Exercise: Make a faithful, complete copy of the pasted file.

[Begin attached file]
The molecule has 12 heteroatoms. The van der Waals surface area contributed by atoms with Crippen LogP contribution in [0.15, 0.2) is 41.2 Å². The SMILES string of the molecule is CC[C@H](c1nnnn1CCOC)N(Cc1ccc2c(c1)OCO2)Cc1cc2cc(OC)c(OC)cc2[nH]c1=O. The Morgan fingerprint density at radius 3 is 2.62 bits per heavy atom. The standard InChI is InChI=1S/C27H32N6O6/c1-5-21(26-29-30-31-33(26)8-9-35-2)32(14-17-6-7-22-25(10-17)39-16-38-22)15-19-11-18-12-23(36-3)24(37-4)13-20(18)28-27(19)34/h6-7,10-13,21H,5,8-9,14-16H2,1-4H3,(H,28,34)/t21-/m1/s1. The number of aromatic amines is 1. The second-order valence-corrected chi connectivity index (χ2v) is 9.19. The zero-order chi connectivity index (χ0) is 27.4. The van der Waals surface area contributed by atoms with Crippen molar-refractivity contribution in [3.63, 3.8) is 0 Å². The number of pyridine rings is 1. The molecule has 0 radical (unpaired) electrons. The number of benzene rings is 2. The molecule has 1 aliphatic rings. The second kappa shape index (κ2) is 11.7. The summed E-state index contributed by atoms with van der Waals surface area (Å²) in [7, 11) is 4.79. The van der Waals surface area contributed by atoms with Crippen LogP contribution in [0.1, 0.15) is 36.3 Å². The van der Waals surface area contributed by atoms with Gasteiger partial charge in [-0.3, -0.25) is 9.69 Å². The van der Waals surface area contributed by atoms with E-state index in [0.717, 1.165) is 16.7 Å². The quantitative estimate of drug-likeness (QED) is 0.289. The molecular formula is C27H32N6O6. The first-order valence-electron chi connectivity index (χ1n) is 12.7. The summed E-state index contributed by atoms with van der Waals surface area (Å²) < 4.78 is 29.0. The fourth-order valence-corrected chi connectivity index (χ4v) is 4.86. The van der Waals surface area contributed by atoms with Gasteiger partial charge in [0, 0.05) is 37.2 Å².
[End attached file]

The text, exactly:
The molecule has 12 heteroatoms. The van der Waals surface area contributed by atoms with Crippen LogP contribution in [0.15, 0.2) is 41.2 Å². The SMILES string of the molecule is CC[C@H](c1nnnn1CCOC)N(Cc1ccc2c(c1)OCO2)Cc1cc2cc(OC)c(OC)cc2[nH]c1=O. The Morgan fingerprint density at radius 3 is 2.62 bits per heavy atom. The standard InChI is InChI=1S/C27H32N6O6/c1-5-21(26-29-30-31-33(26)8-9-35-2)32(14-17-6-7-22-25(10-17)39-16-38-22)15-19-11-18-12-23(36-3)24(37-4)13-20(18)28-27(19)34/h6-7,10-13,21H,5,8-9,14-16H2,1-4H3,(H,28,34)/t21-/m1/s1. The number of aromatic amines is 1. The second-order valence-corrected chi connectivity index (χ2v) is 9.19. The zero-order chi connectivity index (χ0) is 27.4. The van der Waals surface area contributed by atoms with Crippen molar-refractivity contribution in [3.63, 3.8) is 0 Å². The number of pyridine rings is 1. The molecule has 0 radical (unpaired) electrons. The number of benzene rings is 2. The molecule has 1 aliphatic rings. The second kappa shape index (κ2) is 11.7. The summed E-state index contributed by atoms with van der Waals surface area (Å²) in [7, 11) is 4.79. The van der Waals surface area contributed by atoms with Crippen LogP contribution in [0.1, 0.15) is 36.3 Å². The van der Waals surface area contributed by atoms with Gasteiger partial charge in [-0.3, -0.25) is 9.69 Å². The van der Waals surface area contributed by atoms with E-state index in [0.717, 1.165) is 16.7 Å². The quantitative estimate of drug-likeness (QED) is 0.289. The molecular formula is C27H32N6O6. The first-order valence-electron chi connectivity index (χ1n) is 12.7. The summed E-state index contributed by atoms with van der Waals surface area (Å²) < 4.78 is 29.0. The fourth-order valence-corrected chi connectivity index (χ4v) is 4.86. The van der Waals surface area contributed by atoms with Gasteiger partial charge in [0, 0.05) is 37.2 Å².